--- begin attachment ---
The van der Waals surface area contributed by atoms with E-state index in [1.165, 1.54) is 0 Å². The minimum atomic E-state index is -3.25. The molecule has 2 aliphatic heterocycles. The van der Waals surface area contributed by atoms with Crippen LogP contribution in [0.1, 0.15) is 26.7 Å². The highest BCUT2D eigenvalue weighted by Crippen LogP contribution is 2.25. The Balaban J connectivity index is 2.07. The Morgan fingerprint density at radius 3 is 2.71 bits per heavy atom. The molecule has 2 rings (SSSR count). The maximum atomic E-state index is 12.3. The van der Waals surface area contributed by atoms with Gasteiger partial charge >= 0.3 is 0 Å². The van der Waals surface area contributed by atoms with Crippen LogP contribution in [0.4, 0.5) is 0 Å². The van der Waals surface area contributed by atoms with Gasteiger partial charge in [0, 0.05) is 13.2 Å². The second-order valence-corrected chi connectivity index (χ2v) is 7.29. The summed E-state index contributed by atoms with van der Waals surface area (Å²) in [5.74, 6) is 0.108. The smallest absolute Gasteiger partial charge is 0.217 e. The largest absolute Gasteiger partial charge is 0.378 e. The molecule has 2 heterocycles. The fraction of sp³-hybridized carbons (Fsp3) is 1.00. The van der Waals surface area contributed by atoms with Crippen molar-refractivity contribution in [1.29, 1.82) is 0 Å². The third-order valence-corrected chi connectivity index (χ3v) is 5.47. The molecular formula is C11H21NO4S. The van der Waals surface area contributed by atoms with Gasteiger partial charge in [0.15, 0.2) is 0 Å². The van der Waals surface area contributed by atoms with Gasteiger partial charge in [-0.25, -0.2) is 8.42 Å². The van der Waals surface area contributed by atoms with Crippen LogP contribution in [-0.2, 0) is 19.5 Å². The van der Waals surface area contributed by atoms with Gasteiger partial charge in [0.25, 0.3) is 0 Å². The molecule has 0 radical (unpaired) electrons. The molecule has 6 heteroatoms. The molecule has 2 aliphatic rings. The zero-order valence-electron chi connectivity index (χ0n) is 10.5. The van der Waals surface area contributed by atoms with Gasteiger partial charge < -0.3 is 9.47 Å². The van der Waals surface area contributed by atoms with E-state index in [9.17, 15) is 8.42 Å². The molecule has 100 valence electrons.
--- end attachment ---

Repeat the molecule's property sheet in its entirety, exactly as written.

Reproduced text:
The van der Waals surface area contributed by atoms with E-state index in [1.165, 1.54) is 0 Å². The minimum atomic E-state index is -3.25. The molecule has 2 aliphatic heterocycles. The van der Waals surface area contributed by atoms with Crippen LogP contribution in [0.1, 0.15) is 26.7 Å². The highest BCUT2D eigenvalue weighted by Crippen LogP contribution is 2.25. The Balaban J connectivity index is 2.07. The Morgan fingerprint density at radius 3 is 2.71 bits per heavy atom. The molecule has 2 rings (SSSR count). The maximum atomic E-state index is 12.3. The van der Waals surface area contributed by atoms with Gasteiger partial charge >= 0.3 is 0 Å². The van der Waals surface area contributed by atoms with Crippen LogP contribution in [0.4, 0.5) is 0 Å². The van der Waals surface area contributed by atoms with Gasteiger partial charge in [0, 0.05) is 13.2 Å². The second-order valence-corrected chi connectivity index (χ2v) is 7.29. The summed E-state index contributed by atoms with van der Waals surface area (Å²) in [5.74, 6) is 0.108. The smallest absolute Gasteiger partial charge is 0.217 e. The largest absolute Gasteiger partial charge is 0.378 e. The molecule has 2 heterocycles. The fraction of sp³-hybridized carbons (Fsp3) is 1.00. The van der Waals surface area contributed by atoms with Crippen molar-refractivity contribution in [1.29, 1.82) is 0 Å². The third-order valence-corrected chi connectivity index (χ3v) is 5.47. The molecular formula is C11H21NO4S. The van der Waals surface area contributed by atoms with Gasteiger partial charge in [0.15, 0.2) is 0 Å². The van der Waals surface area contributed by atoms with Gasteiger partial charge in [-0.25, -0.2) is 8.42 Å². The van der Waals surface area contributed by atoms with Crippen LogP contribution in [-0.2, 0) is 19.5 Å². The van der Waals surface area contributed by atoms with Gasteiger partial charge in [0.25, 0.3) is 0 Å². The molecule has 0 radical (unpaired) electrons. The molecule has 6 heteroatoms. The molecule has 2 aliphatic rings. The zero-order valence-electron chi connectivity index (χ0n) is 10.5. The van der Waals surface area contributed by atoms with Gasteiger partial charge < -0.3 is 9.47 Å². The van der Waals surface area contributed by atoms with E-state index in [9.17, 15) is 8.42 Å². The molecule has 100 valence electrons.